There are plenty of small things I could point out that were just ridiculous* but there are A LOT. So let’s continue on to my biggest gripe after the lack of diversity: everything goes so smoothly for Clementine. Like apart from the bullying (which I can’t say much about because my ARC had a problem with showing the tweets? Some were cut in the middle and some didn’t show up at all? So I had to figure out from context what was being said) which was like one girl tweeting some kinda mean stuff about her, everything went right. She got into a prestigious school, gets to live in a great appartment with her aunt (which she doesn’t have to pay anything for), gets a scholarship to launch her blog, meets a ‘great guy’ (at least we’re told he is he barely has a personality and the romance is so forced), immediately gets a new bff, her first blog post immediately does well and so do all the others that follow, by her second post she gets an offer from a fashion brand to send her samples and by the end she even gets acknowledges by frickin’ Anna Wintour?? Anna Wintour, editor-in-chief of Vogue, reads her blog?? Not only is all of this super unrealistic, she doesn’t even really work that hard for it? And NOTHING goes wrong? Not for her anyway. The worst thing that happens in the book actually happens to Jake. Oh! I forgot! She even gets picked to study abroad in China (when suddenly the author remembers that her protagonist is supposed to be half-Chinese) like,,, why though.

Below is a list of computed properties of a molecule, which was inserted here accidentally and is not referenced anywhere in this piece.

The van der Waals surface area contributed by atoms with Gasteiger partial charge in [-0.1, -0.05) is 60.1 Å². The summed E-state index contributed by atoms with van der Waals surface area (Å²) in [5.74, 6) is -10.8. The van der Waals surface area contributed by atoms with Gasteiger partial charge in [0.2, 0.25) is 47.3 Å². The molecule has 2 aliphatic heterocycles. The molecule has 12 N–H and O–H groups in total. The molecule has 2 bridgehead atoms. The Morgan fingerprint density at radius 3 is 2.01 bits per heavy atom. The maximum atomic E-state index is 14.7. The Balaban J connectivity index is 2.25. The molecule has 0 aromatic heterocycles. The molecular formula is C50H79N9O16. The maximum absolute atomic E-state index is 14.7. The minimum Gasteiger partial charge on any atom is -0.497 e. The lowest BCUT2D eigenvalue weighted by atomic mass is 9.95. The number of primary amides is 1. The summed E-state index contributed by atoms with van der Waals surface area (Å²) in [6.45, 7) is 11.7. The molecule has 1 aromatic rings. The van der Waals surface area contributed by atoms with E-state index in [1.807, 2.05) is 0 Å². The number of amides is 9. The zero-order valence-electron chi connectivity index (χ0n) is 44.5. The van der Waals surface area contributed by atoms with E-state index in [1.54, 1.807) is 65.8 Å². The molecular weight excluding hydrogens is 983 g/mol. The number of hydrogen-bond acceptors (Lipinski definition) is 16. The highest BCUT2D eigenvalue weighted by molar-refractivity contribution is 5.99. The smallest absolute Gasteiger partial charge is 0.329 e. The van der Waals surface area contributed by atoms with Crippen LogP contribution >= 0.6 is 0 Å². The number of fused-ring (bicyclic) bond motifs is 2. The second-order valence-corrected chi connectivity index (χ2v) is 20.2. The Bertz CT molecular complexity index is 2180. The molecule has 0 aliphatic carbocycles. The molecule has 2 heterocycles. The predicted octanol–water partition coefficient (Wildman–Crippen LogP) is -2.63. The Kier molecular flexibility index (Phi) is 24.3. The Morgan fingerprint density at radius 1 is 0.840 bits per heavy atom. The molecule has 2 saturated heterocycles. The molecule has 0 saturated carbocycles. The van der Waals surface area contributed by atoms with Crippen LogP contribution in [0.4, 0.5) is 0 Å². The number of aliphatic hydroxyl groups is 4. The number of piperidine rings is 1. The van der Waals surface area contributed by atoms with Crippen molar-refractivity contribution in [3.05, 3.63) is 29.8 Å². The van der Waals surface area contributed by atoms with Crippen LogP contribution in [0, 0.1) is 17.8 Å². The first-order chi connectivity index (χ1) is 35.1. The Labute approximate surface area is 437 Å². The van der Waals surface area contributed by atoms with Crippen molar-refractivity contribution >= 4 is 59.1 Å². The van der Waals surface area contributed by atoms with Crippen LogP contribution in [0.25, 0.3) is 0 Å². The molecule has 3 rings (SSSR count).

* At some point Jake takes her to an ‘ice cream parlour for grown-ups’?? what is this. Is this a real thing. I am confusion America explain. Why can’t adults go to regular ice cream parlours what is going on at that ice cream parlour for grown-ups what do they do there that makes it ‘for grown-ups’ I have questions

So in conclusion: not that well-written, too much telling instead of showing, incredibly unrealistic to the point that it got ridiculous, for a book that supposed to be about promoting diversity it’s not that diverse and it’s just funny how it’s IMPOSSIBLE to forget that Clementine is half-French (like at some point towards the end she even SAYS ‘I’m half-French’ like yes honey we know couldn’t have missed it!!) but quite a few times I forgot she was supposed to be half-Chinese, and uhhh.. I don’t remember where I was going with this. This review is a mess.